CAFC partially reverses PTAB in Oracle v. Google
The summary of the case:
Google, Inc. (“Google”) filed a request for an inter
partes reexamination of U.S. Patent No. 6,910,205 (“the
’205 patent”), arguing, inter alia, that the ’205 patent is
invalid under § 102 as anticipated by Partial Translation,
Swedish Institute of Computer Science Technical Report
(T93.5), October 1993 (“Magnusson”). The Patent Trial
and Appeal Board (“the Board”) affirmed the examiner’s
rejection of the ’205 patent as anticipated by Magnusson.
Oracle America, Inc. (“Oracle”), the owner of the ’205
patent, appeals the Board’s rejection. For the reasons
explained below, we affirm-in-part, reverse-in-part, vacate-
in-part, and remand.
As to the standard of review by the CAFC:
We review the Board’s factual
findings for “substantial evidence.” In re Morsa, 713 F.3d
104, 109 (Fed. Cir. 2013). Substantial evidence is “less
than the weight of the evidence but more than a mere
scintilla of evidence.” Id. “‘[W]here two different, inconsistent
conclusions may reasonably be drawn from the
evidence in [the] record, an agency’s decision to favor one
conclusion over the other is the epitome of a decision that
must be sustained upon review for substantial evidence.’”
Id. (quoting In re Jolley, 308 F.3d 1317, 1329 (Fed. Cir.
Whether or not a piece of prior art is enabled is a
question of law based on underlying factual findings. Id.
(citing In re Antor Media Corp., 689 F.3d 1282, 1287, 1292
(Fed. Cir. 2012)).
The meaning of "overwrite" was at issue.
Although the examiner did not construe any terms,
the Board construed “overwriting” to mean “the act of
replacing some information in a computer file with new
information, rather than literally writing over an existing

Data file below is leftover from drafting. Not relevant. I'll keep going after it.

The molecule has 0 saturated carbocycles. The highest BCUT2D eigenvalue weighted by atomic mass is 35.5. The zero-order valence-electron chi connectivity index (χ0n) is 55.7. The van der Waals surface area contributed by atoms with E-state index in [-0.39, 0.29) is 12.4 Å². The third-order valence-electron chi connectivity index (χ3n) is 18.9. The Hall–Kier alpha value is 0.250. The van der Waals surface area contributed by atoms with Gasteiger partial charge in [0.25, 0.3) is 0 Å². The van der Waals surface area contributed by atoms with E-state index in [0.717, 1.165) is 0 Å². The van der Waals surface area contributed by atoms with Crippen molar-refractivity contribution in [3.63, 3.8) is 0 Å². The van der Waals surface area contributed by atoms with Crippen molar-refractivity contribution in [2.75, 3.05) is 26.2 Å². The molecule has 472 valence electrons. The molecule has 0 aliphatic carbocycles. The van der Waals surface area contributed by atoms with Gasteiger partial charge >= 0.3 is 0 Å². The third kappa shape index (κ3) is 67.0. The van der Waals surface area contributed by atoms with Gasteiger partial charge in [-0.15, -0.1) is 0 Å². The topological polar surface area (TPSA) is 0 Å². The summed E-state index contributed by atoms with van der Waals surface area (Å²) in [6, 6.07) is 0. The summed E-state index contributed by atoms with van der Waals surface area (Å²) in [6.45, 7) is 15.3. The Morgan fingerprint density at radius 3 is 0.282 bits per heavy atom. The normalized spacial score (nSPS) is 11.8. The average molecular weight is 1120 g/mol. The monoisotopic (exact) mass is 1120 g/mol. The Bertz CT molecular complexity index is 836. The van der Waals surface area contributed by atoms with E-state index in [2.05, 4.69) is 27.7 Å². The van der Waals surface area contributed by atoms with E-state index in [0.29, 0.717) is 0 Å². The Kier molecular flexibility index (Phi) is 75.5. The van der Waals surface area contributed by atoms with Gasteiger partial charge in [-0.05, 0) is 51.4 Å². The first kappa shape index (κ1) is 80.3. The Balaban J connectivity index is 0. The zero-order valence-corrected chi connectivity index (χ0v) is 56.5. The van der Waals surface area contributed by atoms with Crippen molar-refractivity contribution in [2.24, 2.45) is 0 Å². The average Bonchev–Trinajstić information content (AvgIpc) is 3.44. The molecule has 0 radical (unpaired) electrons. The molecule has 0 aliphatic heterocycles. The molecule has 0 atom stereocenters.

information.” Board Decision, 2013 WL 6217845, at *3.
The Board explained that its construction is warranted
because “only bytecode 2 has been ‘overwritten’ within the
modified [JVM] instructions 303, despite the fact that
bytecodes 3–5 are also being replaced by one or more
native machine instructions.” Id.
We conclude that the Board’s construction is erroneous.
Although claims are given their “broadest reasonable
construction” on reexamination, that construction must be
“consistent with the specification.” Yamamoto, 740 F.2d
at 1571. Based on the clear language in the claims and
the specification, “overwriting” means “replacing information
in a particular memory location with new information
in that location.”
Yes, Teva v. Sandoz is mentioned.
After oral argument in this case, the Supreme
Court decided Teva Pharms. USA, Inc. v. Sandoz, Inc.,
135 S.Ct. 831 (Jan. 20, 2015), which changed our standard
of review of a district court’s factual determinations in
construing a claim. Because the Board did not base its
construction in this case on any findings of fact, and
instead only considered intrinsic evidence, we need not
consider whether Teva also changes our standard of
review on appeals from the Board.